Roxana grad returns to St. Louis to raise millions to boost area schools

Living in San Francisco and working for Teach for America, Eric Scroggins saw big changes unfolding in several cities’ school systems.

But when the Roxana High School graduate returned here to visit, he didn’t see anything comparable to efforts under way in places such as Indianapolis, Denver and Washington to vastly improve education.

“I would come home to St. Louis and see us not making real progress,” he said.

That prompted Scroggins, 39, to spearhead an ambitious nonprofit called <a href="""">" target="_blank">the Opportunity Trust</a> to bolster the region’s schools that is attracting big dollars from big donors — he has secured $25 million in commitments over the next five years toward the $40 million he needs to fund his plans.

Initial donations include $5 million from the <a href="""">" target="_blank">William T. Kemper Foundation</a> and from <a href="""">" target="_blank">the City Fund</a>, whose donors include a fund established by Reed Hastings, the co-founder of Netflix.

Its goal is to ensure that every child born in St. Louis is “prepared to lead a life of choice and dignity as an adult.” That means investing in growing the capacity of the most successful schools, launching new and innovative schools and strengthening existing schools with strong leadership, according to the group.

The nonprofit is working with districts such as St. Louis and University City, and a list of charter schools that includes City Garden Montessori, <a href=""""> target="_blank">one of the city’s most popular and highest-performing charters</a>, as well as KIPP, a charter-school network <a href=""""> target="_blank">focused on African-American students from low-income families</a>.

Scroggins envisions the Opportunity Trust as being similar to Forest Park Forever, a nonprofit that helps manage Forest Park and fund park improvements. The group raises money — its recent <a href=""""> target="_blank">multi-year fundraising campaign netted more than</a> <a href=""""> target="_blank">$139 million</a> — and carries out projects the city otherwise couldn’t afford.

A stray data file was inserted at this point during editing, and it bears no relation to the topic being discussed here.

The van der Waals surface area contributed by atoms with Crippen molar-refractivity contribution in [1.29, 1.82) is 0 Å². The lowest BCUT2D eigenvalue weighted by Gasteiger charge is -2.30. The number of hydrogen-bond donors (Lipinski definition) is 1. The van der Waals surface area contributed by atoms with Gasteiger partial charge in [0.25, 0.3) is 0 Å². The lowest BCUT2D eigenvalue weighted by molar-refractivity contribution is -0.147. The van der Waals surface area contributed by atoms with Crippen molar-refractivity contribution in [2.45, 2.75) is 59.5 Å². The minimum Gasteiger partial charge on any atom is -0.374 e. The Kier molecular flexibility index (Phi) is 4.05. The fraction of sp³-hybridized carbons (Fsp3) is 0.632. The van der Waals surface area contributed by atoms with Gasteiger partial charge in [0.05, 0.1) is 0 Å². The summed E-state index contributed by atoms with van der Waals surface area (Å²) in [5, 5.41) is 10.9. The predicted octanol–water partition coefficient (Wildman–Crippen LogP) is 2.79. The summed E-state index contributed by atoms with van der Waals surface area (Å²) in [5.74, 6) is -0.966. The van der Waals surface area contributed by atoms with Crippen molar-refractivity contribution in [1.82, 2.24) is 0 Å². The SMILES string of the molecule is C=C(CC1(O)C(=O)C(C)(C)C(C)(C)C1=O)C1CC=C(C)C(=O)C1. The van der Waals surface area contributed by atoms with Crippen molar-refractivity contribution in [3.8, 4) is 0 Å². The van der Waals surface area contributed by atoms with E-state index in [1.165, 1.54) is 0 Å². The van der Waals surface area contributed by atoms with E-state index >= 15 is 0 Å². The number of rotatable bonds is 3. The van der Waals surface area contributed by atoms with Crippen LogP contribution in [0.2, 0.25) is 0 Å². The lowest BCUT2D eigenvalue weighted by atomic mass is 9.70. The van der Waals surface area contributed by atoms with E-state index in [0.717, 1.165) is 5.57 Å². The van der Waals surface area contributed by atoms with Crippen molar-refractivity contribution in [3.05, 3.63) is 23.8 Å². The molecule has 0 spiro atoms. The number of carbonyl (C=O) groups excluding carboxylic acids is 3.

That’s what Scroggins wants to do for schools.

He sees his organization as a way to coordinate philanthropy and investment in a splintered region with dozens of school districts. He also wants to help parents navigate their options, in part by building a website called the School Finder to help parents learn about different schools and give them often difficult-to-find information, such as application deadlines, in one place.

The Opportunity Trust cited data showing that 9 percent of students in St. Louis were enrolled in charter schools in 2007 — today, it’s 34 percent. And families of 18,000 students in the city and districts in north St. Louis County send their kids to private and parochial schools, according to an initiative overview.

“The fragmented nature of the region presents particular challenges to educational reform, especially if that reform is interested in lessening inequality,” said Odis Johnson Jr., an associate professor in Washington University’s sociology and education departments and director of its education graduate studies program.

He welcomed the idea of one website that would offer students the full range of their options to make informed choices, but he said he’s curious how the organization will engage existing schools.

“Any initiative that’s going to bring resources and innovation to what’s going on here is a good thing,” Johnson said. “I just hope it’s in conversation with those who are on the ground now, and includes all of those different systems to make sure all of the kids have these opportunities.”

Bringing change to schools